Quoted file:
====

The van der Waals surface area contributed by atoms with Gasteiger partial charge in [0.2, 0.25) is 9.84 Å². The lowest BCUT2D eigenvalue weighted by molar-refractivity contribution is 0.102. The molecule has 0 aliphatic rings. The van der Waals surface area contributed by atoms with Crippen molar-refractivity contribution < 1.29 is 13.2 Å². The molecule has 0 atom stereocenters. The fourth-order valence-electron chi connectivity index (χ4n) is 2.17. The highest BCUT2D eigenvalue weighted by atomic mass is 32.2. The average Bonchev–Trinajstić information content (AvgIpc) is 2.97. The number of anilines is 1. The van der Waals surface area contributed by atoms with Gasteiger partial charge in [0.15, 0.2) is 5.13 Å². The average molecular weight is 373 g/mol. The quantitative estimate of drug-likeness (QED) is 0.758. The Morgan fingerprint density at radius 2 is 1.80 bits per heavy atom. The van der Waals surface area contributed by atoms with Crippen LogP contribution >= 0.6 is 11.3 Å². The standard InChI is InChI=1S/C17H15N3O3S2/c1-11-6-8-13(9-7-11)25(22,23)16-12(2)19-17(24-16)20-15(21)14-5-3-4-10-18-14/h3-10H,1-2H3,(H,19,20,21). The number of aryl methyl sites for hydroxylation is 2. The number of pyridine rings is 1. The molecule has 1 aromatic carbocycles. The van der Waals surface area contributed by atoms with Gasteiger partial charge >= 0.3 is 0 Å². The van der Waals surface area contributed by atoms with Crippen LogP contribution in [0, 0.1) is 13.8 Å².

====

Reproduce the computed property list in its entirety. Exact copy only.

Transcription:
The van der Waals surface area contributed by atoms with Gasteiger partial charge in [0.2, 0.25) is 9.84 Å². The lowest BCUT2D eigenvalue weighted by molar-refractivity contribution is 0.102. The molecule has 0 aliphatic rings. The van der Waals surface area contributed by atoms with Crippen molar-refractivity contribution < 1.29 is 13.2 Å². The molecule has 0 atom stereocenters. The fourth-order valence-electron chi connectivity index (χ4n) is 2.17. The highest BCUT2D eigenvalue weighted by atomic mass is 32.2. The average Bonchev–Trinajstić information content (AvgIpc) is 2.97. The number of anilines is 1. The van der Waals surface area contributed by atoms with Gasteiger partial charge in [0.15, 0.2) is 5.13 Å². The average molecular weight is 373 g/mol. The quantitative estimate of drug-likeness (QED) is 0.758. The Morgan fingerprint density at radius 2 is 1.80 bits per heavy atom. The van der Waals surface area contributed by atoms with Crippen LogP contribution >= 0.6 is 11.3 Å². The standard InChI is InChI=1S/C17H15N3O3S2/c1-11-6-8-13(9-7-11)25(22,23)16-12(2)19-17(24-16)20-15(21)14-5-3-4-10-18-14/h3-10H,1-2H3,(H,19,20,21). The number of aryl methyl sites for hydroxylation is 2. The number of pyridine rings is 1. The molecule has 1 aromatic carbocycles. The van der Waals surface area contributed by atoms with Gasteiger partial charge >= 0.3 is 0 Å². The van der Waals surface area contributed by atoms with Crippen LogP contribution in [0, 0.1) is 13.8 Å².